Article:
Norwegian University of Science and Technology | Land Portal

As of January 1, 2016 NTNU merged with the University College in Sør-Trøndelag, the University College in Gjøvik and the University College in Ålesund. The decision regarding the new faculty/departmental structure will be made in the spring of 2016.


- Specialization in technology and the natural sciences.

- Also offers a range of bachelor's, master's and doctoral programmes in the humanities, social sciences, economics, health sciences, education science, and aesthetic disciplines.

- Professional degree programmes in medicine, psychology, architecture, the fine arts, music, and teacher education, in addition to technology.

- 39 000 students, of which half study technology and the natural sciences.

- 6000 participants in further education programmes.

- About 6 500 bachelor's and master's degrees awarded each year.

- About 3 000 international students.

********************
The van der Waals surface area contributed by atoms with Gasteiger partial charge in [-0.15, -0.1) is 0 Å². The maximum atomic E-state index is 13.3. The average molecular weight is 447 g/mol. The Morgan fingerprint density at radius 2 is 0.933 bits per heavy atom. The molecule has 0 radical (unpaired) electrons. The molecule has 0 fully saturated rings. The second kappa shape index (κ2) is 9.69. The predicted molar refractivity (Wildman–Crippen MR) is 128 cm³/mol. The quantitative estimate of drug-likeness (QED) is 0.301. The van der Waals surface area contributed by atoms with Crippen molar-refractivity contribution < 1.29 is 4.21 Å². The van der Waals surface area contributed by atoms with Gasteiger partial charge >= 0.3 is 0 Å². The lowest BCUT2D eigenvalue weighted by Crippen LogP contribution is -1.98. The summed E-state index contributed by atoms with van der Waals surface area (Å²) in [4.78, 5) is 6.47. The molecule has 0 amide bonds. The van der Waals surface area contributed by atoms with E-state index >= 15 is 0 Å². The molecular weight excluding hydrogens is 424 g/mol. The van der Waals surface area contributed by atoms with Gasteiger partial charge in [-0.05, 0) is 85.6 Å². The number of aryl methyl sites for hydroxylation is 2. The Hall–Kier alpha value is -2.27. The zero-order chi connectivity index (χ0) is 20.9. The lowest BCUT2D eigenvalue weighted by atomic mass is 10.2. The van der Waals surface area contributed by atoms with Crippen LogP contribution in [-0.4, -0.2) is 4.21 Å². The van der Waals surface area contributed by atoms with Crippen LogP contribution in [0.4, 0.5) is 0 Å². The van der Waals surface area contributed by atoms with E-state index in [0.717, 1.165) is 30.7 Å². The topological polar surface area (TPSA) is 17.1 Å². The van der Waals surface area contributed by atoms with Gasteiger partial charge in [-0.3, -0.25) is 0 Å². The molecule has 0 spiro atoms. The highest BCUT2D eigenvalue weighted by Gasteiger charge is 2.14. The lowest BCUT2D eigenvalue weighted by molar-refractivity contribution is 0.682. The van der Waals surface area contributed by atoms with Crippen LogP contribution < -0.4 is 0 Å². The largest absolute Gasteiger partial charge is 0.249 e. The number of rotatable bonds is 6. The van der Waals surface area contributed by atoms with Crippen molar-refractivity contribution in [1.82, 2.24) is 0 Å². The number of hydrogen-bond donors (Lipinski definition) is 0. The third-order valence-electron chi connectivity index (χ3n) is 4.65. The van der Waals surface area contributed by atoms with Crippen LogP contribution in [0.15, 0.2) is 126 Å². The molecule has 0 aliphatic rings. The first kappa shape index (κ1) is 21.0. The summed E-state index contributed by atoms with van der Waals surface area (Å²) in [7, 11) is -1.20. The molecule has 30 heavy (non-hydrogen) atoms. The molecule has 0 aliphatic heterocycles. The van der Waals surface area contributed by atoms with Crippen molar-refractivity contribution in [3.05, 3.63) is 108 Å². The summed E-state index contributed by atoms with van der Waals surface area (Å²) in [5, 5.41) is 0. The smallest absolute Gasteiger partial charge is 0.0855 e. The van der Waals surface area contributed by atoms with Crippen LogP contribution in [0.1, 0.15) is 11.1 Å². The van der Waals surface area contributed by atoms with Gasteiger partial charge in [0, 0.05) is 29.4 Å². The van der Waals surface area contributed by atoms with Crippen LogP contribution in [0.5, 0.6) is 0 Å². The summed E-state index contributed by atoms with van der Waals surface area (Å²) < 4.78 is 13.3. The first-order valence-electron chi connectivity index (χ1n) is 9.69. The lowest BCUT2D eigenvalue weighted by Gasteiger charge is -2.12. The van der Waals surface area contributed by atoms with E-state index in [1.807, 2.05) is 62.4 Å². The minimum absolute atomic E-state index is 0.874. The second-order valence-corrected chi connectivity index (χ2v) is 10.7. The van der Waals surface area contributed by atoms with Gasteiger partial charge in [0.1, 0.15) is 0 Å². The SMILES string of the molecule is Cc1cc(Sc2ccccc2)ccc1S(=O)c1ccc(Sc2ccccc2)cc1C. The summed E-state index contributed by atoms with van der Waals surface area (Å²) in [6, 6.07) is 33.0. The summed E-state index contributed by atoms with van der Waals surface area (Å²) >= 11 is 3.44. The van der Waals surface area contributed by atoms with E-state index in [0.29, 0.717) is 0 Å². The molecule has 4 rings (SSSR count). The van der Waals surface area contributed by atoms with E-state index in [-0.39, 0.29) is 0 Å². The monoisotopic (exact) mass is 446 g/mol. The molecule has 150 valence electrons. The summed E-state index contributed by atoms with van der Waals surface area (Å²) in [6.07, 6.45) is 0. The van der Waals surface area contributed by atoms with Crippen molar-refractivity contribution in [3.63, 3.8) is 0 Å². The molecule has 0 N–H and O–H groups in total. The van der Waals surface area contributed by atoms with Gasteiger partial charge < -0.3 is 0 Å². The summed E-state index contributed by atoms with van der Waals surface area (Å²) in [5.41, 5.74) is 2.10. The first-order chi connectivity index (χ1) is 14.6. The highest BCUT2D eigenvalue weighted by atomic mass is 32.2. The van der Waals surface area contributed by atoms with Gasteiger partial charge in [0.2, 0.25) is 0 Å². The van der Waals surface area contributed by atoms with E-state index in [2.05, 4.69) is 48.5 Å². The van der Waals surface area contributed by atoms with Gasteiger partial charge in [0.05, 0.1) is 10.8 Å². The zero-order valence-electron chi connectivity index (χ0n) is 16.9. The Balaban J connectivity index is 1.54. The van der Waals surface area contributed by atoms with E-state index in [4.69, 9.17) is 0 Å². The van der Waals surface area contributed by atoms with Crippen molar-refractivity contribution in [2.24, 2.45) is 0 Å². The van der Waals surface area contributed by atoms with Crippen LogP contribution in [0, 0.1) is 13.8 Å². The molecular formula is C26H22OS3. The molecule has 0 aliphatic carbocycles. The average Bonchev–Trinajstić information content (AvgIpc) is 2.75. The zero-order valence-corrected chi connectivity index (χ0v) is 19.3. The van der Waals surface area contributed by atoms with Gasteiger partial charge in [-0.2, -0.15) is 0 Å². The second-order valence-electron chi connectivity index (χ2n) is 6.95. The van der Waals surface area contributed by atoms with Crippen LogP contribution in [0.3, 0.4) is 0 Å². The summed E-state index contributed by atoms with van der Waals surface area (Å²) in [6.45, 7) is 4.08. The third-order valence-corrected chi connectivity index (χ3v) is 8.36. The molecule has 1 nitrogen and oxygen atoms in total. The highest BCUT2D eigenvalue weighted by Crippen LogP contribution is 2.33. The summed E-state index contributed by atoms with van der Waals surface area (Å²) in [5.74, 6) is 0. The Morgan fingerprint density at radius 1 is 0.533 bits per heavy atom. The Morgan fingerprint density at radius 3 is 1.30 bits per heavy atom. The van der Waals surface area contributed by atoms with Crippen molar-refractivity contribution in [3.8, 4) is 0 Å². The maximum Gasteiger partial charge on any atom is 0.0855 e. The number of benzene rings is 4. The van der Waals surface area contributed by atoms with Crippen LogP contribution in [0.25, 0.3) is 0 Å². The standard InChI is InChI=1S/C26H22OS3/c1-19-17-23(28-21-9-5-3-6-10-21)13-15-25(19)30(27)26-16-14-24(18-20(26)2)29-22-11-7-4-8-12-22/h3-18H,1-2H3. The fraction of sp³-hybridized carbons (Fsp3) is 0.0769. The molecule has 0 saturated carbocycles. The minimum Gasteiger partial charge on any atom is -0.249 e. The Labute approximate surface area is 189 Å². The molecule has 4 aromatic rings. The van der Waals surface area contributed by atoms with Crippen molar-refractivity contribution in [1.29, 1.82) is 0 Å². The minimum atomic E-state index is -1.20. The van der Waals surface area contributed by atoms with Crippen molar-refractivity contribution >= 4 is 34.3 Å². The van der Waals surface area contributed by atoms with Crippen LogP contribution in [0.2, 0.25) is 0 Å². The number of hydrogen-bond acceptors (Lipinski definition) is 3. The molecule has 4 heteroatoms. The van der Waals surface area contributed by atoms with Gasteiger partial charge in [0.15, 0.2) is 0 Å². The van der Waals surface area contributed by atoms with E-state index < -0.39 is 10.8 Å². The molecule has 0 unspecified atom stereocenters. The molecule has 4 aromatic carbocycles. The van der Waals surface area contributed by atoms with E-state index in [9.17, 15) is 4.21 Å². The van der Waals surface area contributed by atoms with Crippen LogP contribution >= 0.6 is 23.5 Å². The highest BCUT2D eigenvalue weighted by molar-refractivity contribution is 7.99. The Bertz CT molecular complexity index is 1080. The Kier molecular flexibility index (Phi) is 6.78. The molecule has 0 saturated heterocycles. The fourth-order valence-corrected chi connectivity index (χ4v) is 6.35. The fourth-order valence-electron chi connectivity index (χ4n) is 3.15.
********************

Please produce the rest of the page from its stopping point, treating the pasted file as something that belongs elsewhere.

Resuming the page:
- Dozens of international student exchange programmes and more than 300 cooperative or exchange agreements with 60 universities worldwide.

Norwegian University of Science and Technology Resources

Displaying 1 - 4 of 4
Library Resource
January, 2003

This paper analyses the relation between demographic transformation, agricultural transformation and land-use pressure within a simple agrarian economy, where population is treated both as a cause and consequence of economic changes.Conclusions of the paper include:population growth and food production are interrelated through two production activitiesagricultural land and labour are tied up in production of agricultural products determining the current flow of consumptionlabour is used for converting the natural resource base in the form of wilderness land into agricultural landincreasing

Library Resource
January, 2002
Ethiopia, Sub-Saharan Africa

The report is based on information collected in the aftermath of the 1999 famine. It presents some basic information on North Wälo, as well as relevant impressions from the authors journey. Statistics from the Disaster Prevention and Preparedness Commission show that all of North Wälo is exposed to famine, but the picture varies much from year to year.

Share this page